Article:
"This charming mystery feels as companionable as a leisurely afternoon trawling the vintage shops with a good friend."
A London record hunter finds himself hunted when he's hired to track down a rare jazz LP in the first installment of this new series. Read full book review >
THE ELOQUENCE OF THE DEAD by Conor Brady
FICTION & LITERATURE
Released: March 15, 2016

"The second case for the talented, complicated Swallow (A June of Ordinary Murders, 2015) again spins a fine mystery out of political corruption in 1880s Dublin."
A police detective in Victorian-era Dublin catches another case with political ramifications, in a novel by a former editor of the Irish Times. Read full book review >
JOURNEY TO MUNICH by Jacqueline Winspear
FICTION & LITERATURE
Released: March 29, 2016

"Winspear elegantly balances Maisie's emotional turmoil and dogged patriotism with the growing tensions of a Europe on the brink of war."
On an undercover mission for the British Secret Service in Nazi Germany, Maisie Dobbs must face not only the horrors of the Third Reich, but very real reminders of her own tragic past. Read full book review >
THE MURDER OF MARY RUSSELL by Laurie R. King
FICTION & LITERATURE
Released: April 5, 2016

"Canny readers will know not to take the come-on of King's teasing title at face value; the unwary deserve all the additional shocks they'll get."
King forswears the foreign intrigue that's increasingly dominated her Sherlock-ian pastiches (Dreaming Spies, 2015, etc.) to return to the great man's roots, which are surprisingly intertwined with those of his longtime landlady.Read full book review >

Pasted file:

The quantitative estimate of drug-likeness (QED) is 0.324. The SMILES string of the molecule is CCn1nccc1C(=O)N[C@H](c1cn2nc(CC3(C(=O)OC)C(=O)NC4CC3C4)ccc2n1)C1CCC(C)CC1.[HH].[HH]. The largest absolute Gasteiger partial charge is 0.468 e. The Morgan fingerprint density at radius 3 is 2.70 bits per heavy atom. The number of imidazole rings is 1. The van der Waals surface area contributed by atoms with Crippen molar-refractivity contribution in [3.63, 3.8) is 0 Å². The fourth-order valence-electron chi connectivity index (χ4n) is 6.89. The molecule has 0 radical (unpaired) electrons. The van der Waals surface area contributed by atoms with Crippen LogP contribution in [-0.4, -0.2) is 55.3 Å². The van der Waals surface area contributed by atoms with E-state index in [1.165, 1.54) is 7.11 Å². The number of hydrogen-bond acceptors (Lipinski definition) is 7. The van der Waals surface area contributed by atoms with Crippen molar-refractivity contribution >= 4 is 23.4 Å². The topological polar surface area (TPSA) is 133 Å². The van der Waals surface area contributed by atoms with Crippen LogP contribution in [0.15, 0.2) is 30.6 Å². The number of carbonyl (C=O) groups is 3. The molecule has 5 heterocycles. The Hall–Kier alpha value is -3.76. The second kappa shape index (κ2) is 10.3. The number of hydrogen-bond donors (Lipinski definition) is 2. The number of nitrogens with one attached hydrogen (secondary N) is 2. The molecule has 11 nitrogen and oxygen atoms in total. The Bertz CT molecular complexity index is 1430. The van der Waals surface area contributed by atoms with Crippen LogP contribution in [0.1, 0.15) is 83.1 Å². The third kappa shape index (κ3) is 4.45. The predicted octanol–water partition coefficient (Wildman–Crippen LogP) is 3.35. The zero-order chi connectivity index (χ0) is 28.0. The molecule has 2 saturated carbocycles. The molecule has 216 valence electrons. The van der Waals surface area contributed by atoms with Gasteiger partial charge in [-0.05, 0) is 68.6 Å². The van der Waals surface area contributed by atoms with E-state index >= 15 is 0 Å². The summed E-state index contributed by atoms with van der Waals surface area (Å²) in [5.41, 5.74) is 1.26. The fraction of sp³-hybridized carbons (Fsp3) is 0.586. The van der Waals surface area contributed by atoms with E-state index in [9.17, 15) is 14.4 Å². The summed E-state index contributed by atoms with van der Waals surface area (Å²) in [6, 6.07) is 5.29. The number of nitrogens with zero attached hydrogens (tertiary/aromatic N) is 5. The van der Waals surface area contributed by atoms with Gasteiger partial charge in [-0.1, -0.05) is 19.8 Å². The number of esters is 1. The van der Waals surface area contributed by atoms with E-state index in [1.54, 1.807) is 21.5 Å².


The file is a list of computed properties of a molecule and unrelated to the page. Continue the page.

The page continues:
THE BASTARDS OF PIZZOFALCONE by Maurizio de Giovanni
FICTION & LITERATURE
Released: April 5, 2016

"Despite the Neapolitan setting, the crew of mismatched cops may remind you of similar teams in Sweden, New York, or Hollywood. Not that there's anything wrong with that."
Sent off to help rebuild a shattered police precinct, Lt. Giuseppe Lojacono finds a surprising degree of cohesion with the other misfits who share the station. Read full book review >
Kirkus Interview
Michael Eric Dyson
February 2, 2016

In Michael Eric Dyson’s rich and nuanced book new book, The Black Presidency: Barack Obama and the Politics of Race in America, Dyson writes with passion and understanding about Barack Obama’s “sad and disappointing” performance regarding race and black concerns in his two terms in office. While race has defined his tenure, Obama has been “reluctant to take charge” and speak out candidly about the nation’s racial woes, determined to remain “not a black leader but a leader who is black.” Dyson cogently examines Obama’s speeches and statements on race, from his first presidential campaign through recent events—e.g., the Ferguson riots and the eulogy for the Rev. Clementa Pinckney in Charleston—noting that the president is careful not to raise the ire of whites and often chastises blacks for their moral failings. At his best, he spoke with “special urgency for black Americans” during the Ferguson crisis and was “at his blackest,” breaking free of constraints, in his “Amazing Grace” Charleston eulogy. Dyson writes here as a realistic, sometimes-angry supporter of the president. View video >